However, in New York, class 3 e-bikes can only assist riders up to 25mph. Industry-defined class 3 electric bikes, that assist riders up to 28mph are indeed not allowed to operate in New York.

Are E-Bikes Allowed on Mackinac Island?

Electric bikes are not allowed on Mackinac Island. Cars were banned from that island in 1898 and it has been car-free ever since. By not allowing electric bikes on Mackinac Island, they preserve the charm of a car-free island. (source)

However, if you have a mobility disability, you may ride a class 1 electric bike on the island.

Do You Need a Drivers License for E-Bike in the USA?

In most states, you don’t need a license to ride an electric bike. However, there is one state in the US where there is a license required to ride an e-bike.

Alaska is the only state where you need a driver’s license to operate an electric bike.

In addition to that, you need a driver’s license to ride a class 3 e-bike in New Jersey (class 1 and 2 ebikes don’t require a license).

Do I Need to Register My E-Bike?

In most states, electric bikes are not subject to registration. However, there is 1 state, where you have to register your electric bike in order to legally ride with it.

Hawaii is the only state in the US that require you to register your electric bike.

Additionally, in New Jersey, you have to register only class 3 ebikes. Class 1 and 2 e-bikes can be legally ridden without registration.

3 thoughts on “Are E-Bikes Street Legal in the USA?”

  1. You don’t need a license to ride an E-bike in Massachusetts. Please do your research before providing inaccurate/false information. Before august 10th, 2022 there was a grey area and technically you may have needed a license, although I’ve never seen anyone with a registration sticker or license plate on one ever.

    As of August 10, 2022, the e-bike definition language was signed into law as amendments to the Transportation Bond Bill (H.5151) to include Class 1 and Class 2 definitions for e-bikes. This law went into effect 90 days from signing, on November 8, 2022.

    CLASS 1: Bicycle equipped with a motor that provides assistance only when the rider is pedaling, and that ceases to provide assistance when the e-bike reaches 20 mph.
    CLASS 2: Bicycle equipped with a throttle-actuated motor that ceases to provide assistance when the e-bike reaches 20 mph.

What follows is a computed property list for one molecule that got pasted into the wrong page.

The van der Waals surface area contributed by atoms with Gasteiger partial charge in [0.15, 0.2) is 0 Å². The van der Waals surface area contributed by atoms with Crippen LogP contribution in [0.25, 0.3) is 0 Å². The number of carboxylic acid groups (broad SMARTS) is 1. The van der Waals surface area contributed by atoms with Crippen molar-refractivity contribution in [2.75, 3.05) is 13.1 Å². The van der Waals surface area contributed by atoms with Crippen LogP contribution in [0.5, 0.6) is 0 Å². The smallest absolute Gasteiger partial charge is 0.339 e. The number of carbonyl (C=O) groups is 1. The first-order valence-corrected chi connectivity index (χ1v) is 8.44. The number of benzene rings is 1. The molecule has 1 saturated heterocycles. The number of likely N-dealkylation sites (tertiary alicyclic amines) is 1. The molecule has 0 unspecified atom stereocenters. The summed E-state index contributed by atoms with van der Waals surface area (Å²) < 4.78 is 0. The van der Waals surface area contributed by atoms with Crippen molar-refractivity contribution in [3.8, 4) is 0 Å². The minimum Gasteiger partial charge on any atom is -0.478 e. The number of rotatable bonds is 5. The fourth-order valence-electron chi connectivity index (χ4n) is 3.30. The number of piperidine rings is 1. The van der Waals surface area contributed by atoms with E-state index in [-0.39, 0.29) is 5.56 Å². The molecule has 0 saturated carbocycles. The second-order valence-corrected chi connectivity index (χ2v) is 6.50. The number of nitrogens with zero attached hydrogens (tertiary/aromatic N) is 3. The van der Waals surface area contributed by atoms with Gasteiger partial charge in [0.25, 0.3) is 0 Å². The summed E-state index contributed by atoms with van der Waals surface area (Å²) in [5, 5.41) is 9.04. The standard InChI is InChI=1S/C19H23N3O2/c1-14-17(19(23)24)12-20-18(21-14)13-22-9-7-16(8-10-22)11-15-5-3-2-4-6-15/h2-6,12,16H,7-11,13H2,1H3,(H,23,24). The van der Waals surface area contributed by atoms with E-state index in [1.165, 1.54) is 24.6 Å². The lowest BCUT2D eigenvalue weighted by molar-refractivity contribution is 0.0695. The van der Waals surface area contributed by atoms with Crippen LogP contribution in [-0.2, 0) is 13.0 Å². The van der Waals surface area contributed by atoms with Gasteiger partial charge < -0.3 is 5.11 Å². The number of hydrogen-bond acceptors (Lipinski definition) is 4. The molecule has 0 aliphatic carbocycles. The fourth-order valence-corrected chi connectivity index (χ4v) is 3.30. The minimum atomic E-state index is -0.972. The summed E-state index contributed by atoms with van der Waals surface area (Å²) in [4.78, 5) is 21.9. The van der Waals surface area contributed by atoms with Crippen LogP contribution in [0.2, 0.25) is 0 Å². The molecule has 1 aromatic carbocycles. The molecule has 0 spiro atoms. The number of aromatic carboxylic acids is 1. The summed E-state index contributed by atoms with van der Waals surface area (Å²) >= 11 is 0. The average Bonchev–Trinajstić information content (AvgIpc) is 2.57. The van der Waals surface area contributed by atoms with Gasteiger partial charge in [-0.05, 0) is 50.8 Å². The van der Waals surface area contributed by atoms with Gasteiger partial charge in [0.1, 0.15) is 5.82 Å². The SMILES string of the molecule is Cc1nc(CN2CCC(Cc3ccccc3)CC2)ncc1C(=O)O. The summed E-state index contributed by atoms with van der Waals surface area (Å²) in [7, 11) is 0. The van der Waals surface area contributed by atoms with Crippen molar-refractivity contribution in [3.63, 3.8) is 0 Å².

E-bike riders are afforded all the rights and privileges related to all bicycle riders, except that e-bikes are not allowed to be ridden on sidewalks.

    The Previous Law:

    Before the e-bike definition amendment passed in the Transportation Bond Bill, there was no designation with which to regulate e-bikes. However, a “motorized bicycle” is defined as having a helper motor with a cylinder capacity not exceeding fifty cubic centimeters, an automatic transmission, and which is capable of a maximum speed of no more than thirty miles per hour. Motorized bicycle riders must be licensed, and are prohibited from off-street pathways.

    1. Thanks for the input, David! Although we update articles constantly, from time to time we may still miss something. But thanks to the help of our readers, we can improve the content.

      Updated the article according to your info.

    2. “Please do your research before providing inaccurate/false information.”
      Dude, the law was signed Nov. last year and went into effect 90 days later.
      If I was doing research on something like this and had gathered the information over, say, the last year, I’d feel confident that I had the correct information when posting the article.
      Clearly research was done at some point – they didn’t just make this stuff up – so you saying “do your research” is just you being rude.
      Informing them that the law has changed is all that’s needed, as evidenced by them changing the article to reflect the new law.